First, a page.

Jorge Lorenzo’s boss praises Yamaha improvement

By Matthew Birt -


 22 June 2012 11:37

Jorge Lorenzo’s factory Yamaha boss Wilco Zeelenberg believes a vastly improved new YZR-M1 1000cc machine is the key reason for the Spaniard dominating the early stages of the 2012 MotoGP campaign.

It has taken only six races in 2012 for Lorenzo to better his victory tally in the whole of last season, with the Spaniard claiming four victories to lead Honda rival Casey Stoner by 25-points.

The 2010 world champion won only three out of 17 races last year on the final version of Yamaha’s 800cc YZR-M1, as Aussie Stoner dominated with 10 victories.

Zeelenberg doesn't believe Lorenzo is riding any faster than he did in 2011 and he told MCN: “It is clear that the bike has improved a lot compared to last year.

"The power characteristics are completely different with the 1000 but last year we struggled a lot and it wasn’t an easy bike to ride and the results reflected this. I think Jorge has the same speed as last year but now it is clear the bike is much better.”

Lorenzo has only dropped 10 out of possible 150-points up for grabs in 2012 and his stunning form continued last weekend when he led Stoner home in the British Grand Prix at Silverstone.

Some thought Lorenzo’s high corner speed style that perfectly suited the 800 might not gel with the stop and go characteristics of the new generation 1000s.

But Zeelenberg said the 25-year-old has barely had to tweak his style to suit the more powerful 1000s.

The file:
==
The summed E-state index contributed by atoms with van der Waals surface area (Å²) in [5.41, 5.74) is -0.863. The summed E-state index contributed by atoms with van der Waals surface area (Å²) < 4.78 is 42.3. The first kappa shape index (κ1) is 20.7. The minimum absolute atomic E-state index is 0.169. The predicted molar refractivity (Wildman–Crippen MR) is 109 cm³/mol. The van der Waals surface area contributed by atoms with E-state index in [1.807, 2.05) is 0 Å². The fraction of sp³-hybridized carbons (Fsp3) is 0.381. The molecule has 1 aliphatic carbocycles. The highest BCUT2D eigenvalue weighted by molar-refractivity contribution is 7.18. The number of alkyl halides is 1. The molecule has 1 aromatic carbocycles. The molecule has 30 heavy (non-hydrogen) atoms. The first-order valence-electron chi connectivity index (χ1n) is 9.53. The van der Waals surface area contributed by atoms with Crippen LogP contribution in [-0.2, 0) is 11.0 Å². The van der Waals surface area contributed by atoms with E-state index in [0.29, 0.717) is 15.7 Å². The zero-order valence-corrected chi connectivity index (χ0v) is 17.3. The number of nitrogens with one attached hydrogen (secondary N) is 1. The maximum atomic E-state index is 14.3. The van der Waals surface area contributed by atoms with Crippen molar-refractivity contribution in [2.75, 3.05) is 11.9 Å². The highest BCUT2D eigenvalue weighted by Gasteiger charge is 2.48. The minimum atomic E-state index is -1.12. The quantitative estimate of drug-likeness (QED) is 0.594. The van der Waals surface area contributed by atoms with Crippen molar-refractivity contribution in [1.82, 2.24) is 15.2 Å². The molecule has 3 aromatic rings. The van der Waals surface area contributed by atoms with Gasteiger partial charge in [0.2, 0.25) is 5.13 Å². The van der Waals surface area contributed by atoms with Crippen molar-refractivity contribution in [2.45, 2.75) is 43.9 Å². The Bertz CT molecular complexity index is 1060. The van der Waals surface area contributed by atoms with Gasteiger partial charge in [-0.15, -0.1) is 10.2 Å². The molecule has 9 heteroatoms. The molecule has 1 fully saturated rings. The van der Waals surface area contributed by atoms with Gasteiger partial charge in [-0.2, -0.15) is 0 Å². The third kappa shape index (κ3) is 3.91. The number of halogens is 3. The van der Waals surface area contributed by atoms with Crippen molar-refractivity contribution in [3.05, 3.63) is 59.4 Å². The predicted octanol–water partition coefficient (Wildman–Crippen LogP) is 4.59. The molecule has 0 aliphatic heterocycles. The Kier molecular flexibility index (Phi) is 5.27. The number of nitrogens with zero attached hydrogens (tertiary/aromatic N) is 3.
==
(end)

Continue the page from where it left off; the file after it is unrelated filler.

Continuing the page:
He added: “He didn’t change a lot. He has the incredible skill to feel the forces on the ground through the tyres and understand how much grip there is available. His corner entry is not as fast as he was last year on the 800 but the exit is much better and still he is not riding in a stop and go style.

"He wants to use the forces from the tyres to turn the bike and because he is really good at it.”

Corner speed remains Lorenzo’s biggest weapon and Monster Yamaha Tech 3 duo Andrea Dovizioso and Cal Crutchlow have spoken frequently about how much faster he is entering the corner and at mid-turn than they are.

Zeelenberg said: “It is rolling speed that is his real strength, so he is able to do it for the whole race and even when the tyre drops. He tries to use the extra rolling speed he has to exit without using too much throttle to save the tyre. So if we have side grip we have a chance.”